The seven billionth babies arrive
She came into the world at two minutes before midnight, a tiny, wrinkled girl born into a struggling Manila family and a symbol of the world's population reaching 7 billion people and all the worries that entails for the planet's future.
Danica May Camacho, born in a crowded public hospital, was welcomed with a chocolate cake marked "7B Philippines" and a gift certificate for free shoes. There were bursts of photographers' flashes, and speeches by local officials.
The celebrations reflected symbolism more than demography. Amid the millions of births and deaths around the world each day, it is impossible to pinpoint the arrival of the globe's 7 billionth occupant. But the UN chose today to mark the day with a string of festivities worldwide, and a series of symbolic 7-billionth babies being born.
Danica was the first, arriving at Manila's Jose Fabella Memorial Hospital at two minutes before midnight on Sunday - but doctors say that was close enough to count for a Monday birthday.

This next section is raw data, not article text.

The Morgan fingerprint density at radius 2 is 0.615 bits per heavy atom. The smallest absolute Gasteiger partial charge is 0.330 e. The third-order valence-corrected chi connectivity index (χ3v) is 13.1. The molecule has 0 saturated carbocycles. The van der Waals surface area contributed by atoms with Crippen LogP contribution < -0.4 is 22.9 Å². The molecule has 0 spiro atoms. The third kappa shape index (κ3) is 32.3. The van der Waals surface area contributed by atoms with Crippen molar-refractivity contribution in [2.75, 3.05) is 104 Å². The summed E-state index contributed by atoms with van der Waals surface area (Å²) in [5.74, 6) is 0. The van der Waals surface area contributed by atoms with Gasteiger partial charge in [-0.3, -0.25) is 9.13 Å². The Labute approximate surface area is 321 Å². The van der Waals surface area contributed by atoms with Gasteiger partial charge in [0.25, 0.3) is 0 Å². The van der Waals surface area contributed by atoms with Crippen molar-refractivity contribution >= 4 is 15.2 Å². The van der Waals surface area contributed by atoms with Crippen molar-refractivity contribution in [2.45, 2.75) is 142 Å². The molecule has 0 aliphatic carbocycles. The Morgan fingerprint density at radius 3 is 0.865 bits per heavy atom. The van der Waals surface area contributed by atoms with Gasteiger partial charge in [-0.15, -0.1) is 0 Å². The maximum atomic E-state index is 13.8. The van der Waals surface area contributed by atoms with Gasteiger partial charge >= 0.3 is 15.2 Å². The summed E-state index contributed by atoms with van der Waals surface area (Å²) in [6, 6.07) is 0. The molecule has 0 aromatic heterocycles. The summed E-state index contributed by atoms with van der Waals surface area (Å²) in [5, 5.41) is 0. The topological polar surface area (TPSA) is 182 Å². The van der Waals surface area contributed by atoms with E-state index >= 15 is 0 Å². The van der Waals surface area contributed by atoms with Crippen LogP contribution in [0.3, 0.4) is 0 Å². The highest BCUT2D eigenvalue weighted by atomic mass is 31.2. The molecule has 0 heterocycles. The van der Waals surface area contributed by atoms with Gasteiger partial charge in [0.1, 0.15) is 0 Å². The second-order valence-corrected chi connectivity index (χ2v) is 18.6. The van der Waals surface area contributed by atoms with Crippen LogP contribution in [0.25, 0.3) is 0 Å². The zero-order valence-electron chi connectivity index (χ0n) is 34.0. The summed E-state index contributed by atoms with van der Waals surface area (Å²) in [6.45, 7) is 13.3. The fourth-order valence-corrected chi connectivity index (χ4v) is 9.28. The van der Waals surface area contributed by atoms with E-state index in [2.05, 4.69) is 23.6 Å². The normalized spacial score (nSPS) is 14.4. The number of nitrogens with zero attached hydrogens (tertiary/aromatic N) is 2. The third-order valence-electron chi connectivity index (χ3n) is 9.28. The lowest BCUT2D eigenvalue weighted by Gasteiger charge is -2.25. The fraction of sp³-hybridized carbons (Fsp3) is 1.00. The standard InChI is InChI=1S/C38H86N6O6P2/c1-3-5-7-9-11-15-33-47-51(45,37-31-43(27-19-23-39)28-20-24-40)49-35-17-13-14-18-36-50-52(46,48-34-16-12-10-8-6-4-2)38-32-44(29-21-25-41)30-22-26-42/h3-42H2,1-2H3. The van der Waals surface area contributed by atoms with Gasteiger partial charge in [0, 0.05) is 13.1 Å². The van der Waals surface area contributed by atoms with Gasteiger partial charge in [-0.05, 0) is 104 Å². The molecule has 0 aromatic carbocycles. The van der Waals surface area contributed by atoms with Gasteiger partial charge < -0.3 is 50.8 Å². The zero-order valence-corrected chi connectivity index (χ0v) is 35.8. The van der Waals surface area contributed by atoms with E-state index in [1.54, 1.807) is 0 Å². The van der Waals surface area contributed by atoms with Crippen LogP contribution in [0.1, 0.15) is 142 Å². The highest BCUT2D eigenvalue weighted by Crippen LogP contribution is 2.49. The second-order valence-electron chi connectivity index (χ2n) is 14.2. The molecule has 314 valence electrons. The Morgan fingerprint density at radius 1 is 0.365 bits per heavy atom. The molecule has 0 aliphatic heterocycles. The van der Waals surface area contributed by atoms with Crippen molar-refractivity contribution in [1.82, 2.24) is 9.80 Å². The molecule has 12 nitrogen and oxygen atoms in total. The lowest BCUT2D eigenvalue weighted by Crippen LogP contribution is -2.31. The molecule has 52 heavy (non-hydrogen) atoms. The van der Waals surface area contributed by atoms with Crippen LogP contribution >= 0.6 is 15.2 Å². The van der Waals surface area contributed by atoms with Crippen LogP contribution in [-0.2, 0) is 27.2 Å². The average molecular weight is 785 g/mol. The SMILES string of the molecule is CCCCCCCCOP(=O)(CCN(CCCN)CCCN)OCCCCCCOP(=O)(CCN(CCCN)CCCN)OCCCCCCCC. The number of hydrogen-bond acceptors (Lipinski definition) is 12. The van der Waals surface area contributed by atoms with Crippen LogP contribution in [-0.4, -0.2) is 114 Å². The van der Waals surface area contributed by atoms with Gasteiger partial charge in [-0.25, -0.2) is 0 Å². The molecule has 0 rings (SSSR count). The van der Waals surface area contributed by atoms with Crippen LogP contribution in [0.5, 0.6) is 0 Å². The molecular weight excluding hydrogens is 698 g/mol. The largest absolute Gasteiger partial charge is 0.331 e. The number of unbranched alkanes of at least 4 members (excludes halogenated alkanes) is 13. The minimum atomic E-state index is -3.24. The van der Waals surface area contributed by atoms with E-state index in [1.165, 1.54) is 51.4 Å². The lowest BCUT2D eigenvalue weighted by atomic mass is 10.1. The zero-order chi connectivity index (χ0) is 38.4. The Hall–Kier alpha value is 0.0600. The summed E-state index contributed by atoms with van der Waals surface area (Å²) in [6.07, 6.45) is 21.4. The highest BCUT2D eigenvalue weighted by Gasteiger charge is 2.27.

Demographers say it took until 1804 for the world to reach its first billion people, and a century more until it hit 2 billion in 1927. The twentieth century, though, saw things begin to cascade: 3 billion in 1959; 4 billion in 1974; 5 billion in 1987; 6 billion in 1998.
The UN estimates the world's population will reach 8 billion by 2025 and 10 billion by 2083. But the numbers could vary widely, depending on everything from life expectancy to access to birth control to infant mortality rates.
In Uttar Pradesh, India - the most populous state in the world's second-most populous country - officials said they would be appointing seven girls born today to symbolise the 7 billion.
India, which struggles with a deeply held preference for sons and a skewed sex ratio because of millions of aborted female foetuses, is using the day to highlight that issue.
"It would be a fitting moment if the 7 billionth baby is a girl born in rural India," said Dr Madhu Gupta, an Uttar Pradesh gynaecologist. "It would help in bringing the global focus back on girls, who are subject to inequality and bias."